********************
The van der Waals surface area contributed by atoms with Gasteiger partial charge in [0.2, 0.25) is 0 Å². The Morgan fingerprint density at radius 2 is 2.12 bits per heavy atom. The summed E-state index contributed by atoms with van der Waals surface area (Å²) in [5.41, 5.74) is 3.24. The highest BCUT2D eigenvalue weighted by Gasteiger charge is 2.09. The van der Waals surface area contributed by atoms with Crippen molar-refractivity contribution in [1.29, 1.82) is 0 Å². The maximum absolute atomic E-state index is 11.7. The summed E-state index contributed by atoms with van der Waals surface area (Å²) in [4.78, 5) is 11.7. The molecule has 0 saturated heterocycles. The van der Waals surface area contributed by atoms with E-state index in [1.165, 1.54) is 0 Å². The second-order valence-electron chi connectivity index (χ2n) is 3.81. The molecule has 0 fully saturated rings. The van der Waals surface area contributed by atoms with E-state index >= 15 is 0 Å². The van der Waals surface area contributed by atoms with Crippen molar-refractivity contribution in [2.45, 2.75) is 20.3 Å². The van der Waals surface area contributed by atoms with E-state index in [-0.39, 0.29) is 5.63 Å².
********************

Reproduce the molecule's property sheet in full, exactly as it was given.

The van der Waals surface area contributed by atoms with Gasteiger partial charge in [0.2, 0.25) is 0 Å². The Morgan fingerprint density at radius 2 is 2.12 bits per heavy atom. The summed E-state index contributed by atoms with van der Waals surface area (Å²) in [5.41, 5.74) is 3.24. The highest BCUT2D eigenvalue weighted by Gasteiger charge is 2.09. The van der Waals surface area contributed by atoms with Crippen molar-refractivity contribution in [1.29, 1.82) is 0 Å². The maximum absolute atomic E-state index is 11.7. The summed E-state index contributed by atoms with van der Waals surface area (Å²) in [4.78, 5) is 11.7. The molecule has 0 saturated heterocycles. The van der Waals surface area contributed by atoms with E-state index in [1.165, 1.54) is 0 Å². The second-order valence-electron chi connectivity index (χ2n) is 3.81. The molecule has 0 fully saturated rings. The van der Waals surface area contributed by atoms with E-state index >= 15 is 0 Å². The van der Waals surface area contributed by atoms with Crippen molar-refractivity contribution in [2.45, 2.75) is 20.3 Å². The van der Waals surface area contributed by atoms with E-state index in [-0.39, 0.29) is 5.63 Å².